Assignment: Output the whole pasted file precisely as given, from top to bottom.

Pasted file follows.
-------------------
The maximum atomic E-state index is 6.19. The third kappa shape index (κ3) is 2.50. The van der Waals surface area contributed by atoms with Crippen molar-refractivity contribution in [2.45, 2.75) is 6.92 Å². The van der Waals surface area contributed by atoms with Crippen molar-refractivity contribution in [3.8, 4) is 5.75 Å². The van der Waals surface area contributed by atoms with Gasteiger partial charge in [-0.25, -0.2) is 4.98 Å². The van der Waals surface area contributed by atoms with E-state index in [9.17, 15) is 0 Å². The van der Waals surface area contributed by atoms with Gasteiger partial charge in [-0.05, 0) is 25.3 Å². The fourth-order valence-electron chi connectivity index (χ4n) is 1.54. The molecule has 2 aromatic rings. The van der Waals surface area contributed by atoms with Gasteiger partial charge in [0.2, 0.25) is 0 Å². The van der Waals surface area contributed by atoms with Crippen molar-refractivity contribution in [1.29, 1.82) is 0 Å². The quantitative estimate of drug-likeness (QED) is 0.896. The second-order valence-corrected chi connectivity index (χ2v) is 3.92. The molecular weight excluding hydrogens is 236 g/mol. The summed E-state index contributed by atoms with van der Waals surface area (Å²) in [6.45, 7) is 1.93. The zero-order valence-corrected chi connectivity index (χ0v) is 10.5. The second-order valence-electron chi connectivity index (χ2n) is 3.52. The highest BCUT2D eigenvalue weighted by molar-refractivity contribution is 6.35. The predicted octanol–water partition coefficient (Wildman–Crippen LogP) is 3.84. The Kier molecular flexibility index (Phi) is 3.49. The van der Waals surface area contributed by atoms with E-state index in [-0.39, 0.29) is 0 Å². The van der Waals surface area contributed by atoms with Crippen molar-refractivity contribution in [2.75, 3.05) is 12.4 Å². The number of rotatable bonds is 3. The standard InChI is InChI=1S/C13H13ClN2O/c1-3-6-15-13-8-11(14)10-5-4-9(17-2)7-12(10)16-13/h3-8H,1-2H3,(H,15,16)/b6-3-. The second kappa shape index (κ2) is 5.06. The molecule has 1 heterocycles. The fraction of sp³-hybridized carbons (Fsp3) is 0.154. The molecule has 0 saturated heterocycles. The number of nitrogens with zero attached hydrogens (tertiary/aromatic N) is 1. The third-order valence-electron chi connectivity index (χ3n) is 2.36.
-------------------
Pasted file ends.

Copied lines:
The maximum atomic E-state index is 6.19. The third kappa shape index (κ3) is 2.50. The van der Waals surface area contributed by atoms with Crippen molar-refractivity contribution in [2.45, 2.75) is 6.92 Å². The van der Waals surface area contributed by atoms with Crippen molar-refractivity contribution in [3.8, 4) is 5.75 Å². The van der Waals surface area contributed by atoms with Gasteiger partial charge in [-0.25, -0.2) is 4.98 Å². The van der Waals surface area contributed by atoms with E-state index in [9.17, 15) is 0 Å². The van der Waals surface area contributed by atoms with Gasteiger partial charge in [-0.05, 0) is 25.3 Å². The fourth-order valence-electron chi connectivity index (χ4n) is 1.54. The molecule has 2 aromatic rings. The van der Waals surface area contributed by atoms with Gasteiger partial charge in [0.2, 0.25) is 0 Å². The van der Waals surface area contributed by atoms with Crippen molar-refractivity contribution in [1.29, 1.82) is 0 Å². The quantitative estimate of drug-likeness (QED) is 0.896. The second-order valence-corrected chi connectivity index (χ2v) is 3.92. The molecular weight excluding hydrogens is 236 g/mol. The summed E-state index contributed by atoms with van der Waals surface area (Å²) in [6.45, 7) is 1.93. The zero-order valence-corrected chi connectivity index (χ0v) is 10.5. The second-order valence-electron chi connectivity index (χ2n) is 3.52. The highest BCUT2D eigenvalue weighted by molar-refractivity contribution is 6.35. The predicted octanol–water partition coefficient (Wildman–Crippen LogP) is 3.84. The Kier molecular flexibility index (Phi) is 3.49. The van der Waals surface area contributed by atoms with E-state index in [-0.39, 0.29) is 0 Å². The van der Waals surface area contributed by atoms with Crippen molar-refractivity contribution in [2.75, 3.05) is 12.4 Å². The number of rotatable bonds is 3. The standard InChI is InChI=1S/C13H13ClN2O/c1-3-6-15-13-8-11(14)10-5-4-9(17-2)7-12(10)16-13/h3-8H,1-2H3,(H,15,16)/b6-3-. The second kappa shape index (κ2) is 5.06. The molecule has 1 heterocycles. The fraction of sp³-hybridized carbons (Fsp3) is 0.154. The molecule has 0 saturated heterocycles. The number of nitrogens with zero attached hydrogens (tertiary/aromatic N) is 1. The third-order valence-electron chi connectivity index (χ3n) is 2.36.